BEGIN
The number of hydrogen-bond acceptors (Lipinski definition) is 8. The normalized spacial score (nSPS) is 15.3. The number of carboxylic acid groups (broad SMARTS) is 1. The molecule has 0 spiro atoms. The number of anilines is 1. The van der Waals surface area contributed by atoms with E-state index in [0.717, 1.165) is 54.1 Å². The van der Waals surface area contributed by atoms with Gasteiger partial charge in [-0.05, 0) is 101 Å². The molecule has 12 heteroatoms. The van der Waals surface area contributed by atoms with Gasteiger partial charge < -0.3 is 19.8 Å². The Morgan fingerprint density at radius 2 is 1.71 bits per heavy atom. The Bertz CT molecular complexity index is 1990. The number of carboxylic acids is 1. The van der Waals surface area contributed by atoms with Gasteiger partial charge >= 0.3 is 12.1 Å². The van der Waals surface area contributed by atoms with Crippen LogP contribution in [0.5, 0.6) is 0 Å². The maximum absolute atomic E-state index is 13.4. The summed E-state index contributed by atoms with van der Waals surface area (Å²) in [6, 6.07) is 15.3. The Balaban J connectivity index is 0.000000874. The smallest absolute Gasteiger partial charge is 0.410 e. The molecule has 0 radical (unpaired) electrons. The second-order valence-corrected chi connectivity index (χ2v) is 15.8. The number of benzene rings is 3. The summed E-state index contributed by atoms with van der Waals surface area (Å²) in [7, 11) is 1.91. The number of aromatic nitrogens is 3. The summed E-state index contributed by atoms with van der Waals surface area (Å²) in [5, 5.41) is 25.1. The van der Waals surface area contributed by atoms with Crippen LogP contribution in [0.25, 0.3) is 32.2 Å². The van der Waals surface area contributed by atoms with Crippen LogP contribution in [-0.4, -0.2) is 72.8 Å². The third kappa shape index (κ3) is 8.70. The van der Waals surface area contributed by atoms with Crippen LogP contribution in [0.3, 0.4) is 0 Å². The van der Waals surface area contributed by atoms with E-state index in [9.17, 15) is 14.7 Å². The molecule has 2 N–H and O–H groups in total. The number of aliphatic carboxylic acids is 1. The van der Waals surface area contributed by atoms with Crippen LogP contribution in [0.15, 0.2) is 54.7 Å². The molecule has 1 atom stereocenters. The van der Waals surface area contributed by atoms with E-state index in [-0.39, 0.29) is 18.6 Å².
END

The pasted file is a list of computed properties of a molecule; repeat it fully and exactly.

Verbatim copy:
The number of hydrogen-bond acceptors (Lipinski definition) is 8. The normalized spacial score (nSPS) is 15.3. The number of carboxylic acid groups (broad SMARTS) is 1. The molecule has 0 spiro atoms. The number of anilines is 1. The van der Waals surface area contributed by atoms with E-state index in [0.717, 1.165) is 54.1 Å². The van der Waals surface area contributed by atoms with Gasteiger partial charge in [-0.05, 0) is 101 Å². The molecule has 12 heteroatoms. The van der Waals surface area contributed by atoms with Gasteiger partial charge < -0.3 is 19.8 Å². The Morgan fingerprint density at radius 2 is 1.71 bits per heavy atom. The Bertz CT molecular complexity index is 1990. The number of carboxylic acids is 1. The van der Waals surface area contributed by atoms with Gasteiger partial charge >= 0.3 is 12.1 Å². The van der Waals surface area contributed by atoms with Crippen LogP contribution in [0.5, 0.6) is 0 Å². The maximum absolute atomic E-state index is 13.4. The summed E-state index contributed by atoms with van der Waals surface area (Å²) in [6, 6.07) is 15.3. The Balaban J connectivity index is 0.000000874. The smallest absolute Gasteiger partial charge is 0.410 e. The molecule has 0 radical (unpaired) electrons. The second-order valence-corrected chi connectivity index (χ2v) is 15.8. The number of benzene rings is 3. The summed E-state index contributed by atoms with van der Waals surface area (Å²) in [7, 11) is 1.91. The number of aromatic nitrogens is 3. The summed E-state index contributed by atoms with van der Waals surface area (Å²) in [5, 5.41) is 25.1. The van der Waals surface area contributed by atoms with Crippen LogP contribution in [0.25, 0.3) is 32.2 Å². The van der Waals surface area contributed by atoms with Crippen LogP contribution in [-0.4, -0.2) is 72.8 Å². The third kappa shape index (κ3) is 8.70. The van der Waals surface area contributed by atoms with Crippen LogP contribution in [0.3, 0.4) is 0 Å². The van der Waals surface area contributed by atoms with E-state index in [9.17, 15) is 14.7 Å². The molecule has 2 N–H and O–H groups in total. The number of aliphatic carboxylic acids is 1. The van der Waals surface area contributed by atoms with Crippen LogP contribution in [0.15, 0.2) is 54.7 Å². The molecule has 1 atom stereocenters. The van der Waals surface area contributed by atoms with E-state index in [-0.39, 0.29) is 18.6 Å².